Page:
How to Roll Radio Spend into Pandora and Spotify
Switching from traditional marketing channels to online ones can be a difficult process, but it’s a smart move if you want to reach new customers. And thankfully, you don’t have to do it all at once.
Instead of discontinuing your current advertising methods entirely, you can gradually shift your budget towards similar online strategies. Then, once you begin to see results, you can determine whether or not to move more of your budget to the online channel.
I’ve already discussed how you can start to roll TV spend into YouTube, and today I’ll cover another traditional marketing channel: Radio.
So if your company currently runs ads on radio stations, keep reading to learn how you can use some of your budget to test the advertising options on Pandora and Spotify.
Video: Spotify & Pandora Ad Pricing
Evaluate your existing radio ad strategy
The first step in making the shift to online radio advertising is evaluating your current marketing strategy. So before you do anything else, make sure you have the answers to the following questions:
- What is your monthly/yearly budget for radio advertisements?
- How much of your budget is allocated to production (vs. airtime)?
- Do you have an in-house ad production team or a production agency?
- How well is your current strategy working?
- Do you have a way of measuring ROI?
These questions will help you get a good idea of your current strategy, as well as how much room you have in your existing budget.
Having this information on hand will also help you gauge the success of your online efforts by comparison.
Research your options on Pandora and Spotify
Once you have an idea of where you are with your current radio strategy, it’s time to research your online options. There are many streaming services that offer advertising space to businesses, but two of the most popular are Pandora and Spotify.
Here’s what you need to know:
With over 78 million monthly visitors, Pandora remains the largest worldwide music streaming service. This means no matter who your target audience is, there’s a strong chance that at least some of them use Pandora.
On Pandora’s advertising page, they list a variety of advertising options, in terms of both device and media type.
This means that if you advertise on the platform, you can choose whether you want to reach users on their desktop computers, smartphones, tablets, vehicles, or any combination of devices. You can also create ads in audio, display, and video format, or you can make brand stations for your company and sponsor Pandora’s pre-made stations.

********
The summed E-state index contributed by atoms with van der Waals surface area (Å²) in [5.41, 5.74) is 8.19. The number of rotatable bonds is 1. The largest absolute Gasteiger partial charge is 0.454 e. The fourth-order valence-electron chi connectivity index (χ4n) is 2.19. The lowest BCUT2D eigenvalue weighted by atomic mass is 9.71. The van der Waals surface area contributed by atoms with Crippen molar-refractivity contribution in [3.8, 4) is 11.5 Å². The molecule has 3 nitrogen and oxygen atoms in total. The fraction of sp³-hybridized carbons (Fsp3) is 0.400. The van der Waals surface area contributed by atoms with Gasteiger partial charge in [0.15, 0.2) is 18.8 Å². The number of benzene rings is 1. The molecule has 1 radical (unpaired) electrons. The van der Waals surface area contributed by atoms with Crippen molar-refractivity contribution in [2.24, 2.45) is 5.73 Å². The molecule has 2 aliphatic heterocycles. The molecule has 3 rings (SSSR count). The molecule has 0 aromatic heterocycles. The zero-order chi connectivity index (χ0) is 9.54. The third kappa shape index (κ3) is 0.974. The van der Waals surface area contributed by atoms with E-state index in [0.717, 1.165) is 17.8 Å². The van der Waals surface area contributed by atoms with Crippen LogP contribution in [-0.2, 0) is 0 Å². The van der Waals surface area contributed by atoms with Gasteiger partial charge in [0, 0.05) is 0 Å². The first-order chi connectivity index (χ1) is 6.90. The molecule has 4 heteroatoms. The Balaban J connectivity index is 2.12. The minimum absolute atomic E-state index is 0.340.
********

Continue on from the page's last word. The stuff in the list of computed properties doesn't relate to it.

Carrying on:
Much like any online advertising platform, Pandora’s targeting options are more advanced than traditional radio stations. Instead of choosing to advertise to the audience of an entire station, you can target by age, gender, and location – along with, of course, music preferences.
The downside is that unlike most online advertising channels, you can’t create and launch campaigns yourself. Instead, you have to contact Pandora and work with their team to get your ads up and running.
If you’re used to traditional advertising, this is nothing out of the ordinary – but for someone experienced with do-it-yourself platforms like Google AdWords, it can feel like a hassle.
With 75 million active users, Spotify isn’t too far behind Pandora. And in terms of advertising, they offer similar options.
If you choose to advertise on the platform, you have a choice of audio, video, and display ads, as well as sponsored sessions, homepage takeovers, mobile interstitials, leaderboards, and branded playlists.
Spotify also offers a variety of targeting options.
Of course, the targeting on these platforms still isn’t as advanced as the options you’d find on Google AdWords or social media – but they beat traditional radio by a long shot.
And much like Pandora, you’ll need to get in touch with a Spotify to start running ads.
Decide how to budget for Pandora and Spotify ads
After you’re familiar with the options available on Pandora and Spotify, you’ll need to contact one – or both – to get started.
Unfortunately, neither platform offers transparent pricing on their site, but you can request a media kit from Spotify here, and from Pandora here. From there, you can discuss your pricing options with a sales rep.
However, it’s important to note that Spotify currently has a minimum spend of $25,000 per campaign – so if your company does not have that kind of budget, the platform isn’t an option at this point in time.
If it does, you can expect CPMs ranging from $5 – $30. If you’re unfamiliar with online advertising, cost per milli (CPM) refers to the amount you pay per thousand views of your ad. So if, for example, an ad with a CPM of $10 reached 10,000 users, you’d be charged $100.
With Pandora, basic packages start at about $1,500 per month and have an average CPM of $5 – $7 for visual ads, $8 – $12 for audio ads, and $15 – $25 for video ads. So if you have a smaller advertising budget, this could be the better option.
Either way, I recommend that you set a budget before speaking with a sales rep from Pandora or Spotify. And ideally, that budget should be a set percentage of your existing radio spend.
So if you currently spend $10,000/month on radio ads and want to roll 25% of your spend into online channels, you’d keep $7,500/month in radio ads with $2,500 in online ads.
Then, after your campaigns have been up and running for a few months, you can compare the leads and revenue generated between the two and decide whether advertising on Pandora or Spotify is the right choice for your company.
Does your company advertise on Pandora or Spotify?
Does your company have experience advertising on Pandora or Spotify? Were your campaigns successful? Let me know in the comments below!